Some call them election reform bills, others call them voter suppression bills. Governor Snyder called them an unsatisfactory two weeks back when he vetoed three bills that were created to curb voter fraud. Or, as critics would say, to suppress the vote.
The three bills Snyder turned down, MLive reports:
1. A bill that would have required a voter to reaffirm U.S. citizenship before receiving a ballot
2. A bill that would mandate a valid photo ID when picking up an absentee ballot from a city office
3. A bill that would have required training for people, companies and organizations participating in voter registration drives
Snyder said he vetoed the bills because he was concerned about some logistics, not because of voter suppression. He said he was concerned about how and where people would be trained for voter registration drives and he was concerned that people would be confused about verifying their citizenship before getting a ballot.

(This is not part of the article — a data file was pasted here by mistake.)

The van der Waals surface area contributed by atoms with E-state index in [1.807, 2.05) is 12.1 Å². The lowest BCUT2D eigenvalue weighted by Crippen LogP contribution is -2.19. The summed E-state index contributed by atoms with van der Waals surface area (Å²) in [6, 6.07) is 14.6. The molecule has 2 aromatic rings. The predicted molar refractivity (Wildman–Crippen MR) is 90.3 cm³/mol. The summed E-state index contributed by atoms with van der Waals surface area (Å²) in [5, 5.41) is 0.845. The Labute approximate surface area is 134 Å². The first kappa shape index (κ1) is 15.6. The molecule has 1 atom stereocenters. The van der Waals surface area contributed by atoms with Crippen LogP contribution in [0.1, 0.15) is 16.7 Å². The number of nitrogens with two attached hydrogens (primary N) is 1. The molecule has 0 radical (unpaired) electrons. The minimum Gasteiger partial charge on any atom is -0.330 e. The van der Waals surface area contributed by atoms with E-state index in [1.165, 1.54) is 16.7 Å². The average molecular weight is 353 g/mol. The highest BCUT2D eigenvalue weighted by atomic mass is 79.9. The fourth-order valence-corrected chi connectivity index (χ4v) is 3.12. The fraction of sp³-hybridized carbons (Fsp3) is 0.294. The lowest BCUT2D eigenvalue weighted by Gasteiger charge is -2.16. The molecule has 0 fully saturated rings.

But these kinks may be worked out and Snyder is expected to take a second look at the bills when they come across his desk, and review them again. He may this time sign them into law if he feels the issues of concern were addressed.
But I can't help but wonder: How many people wouldn’t participate in a voter registration drive if they had to take a class beforehand? How many people wouldn’t vote because they had to reaffirm their citizenship, one more step to the voting process? How many wouldn’t vote because they were out of town and did not have a valid photo ID to present before picking up an absentee ballot?
Let’s hope Snyder doesn’t change his decision after the bills are tweaked. Some call it voter suppression. I call it voter discouragement.
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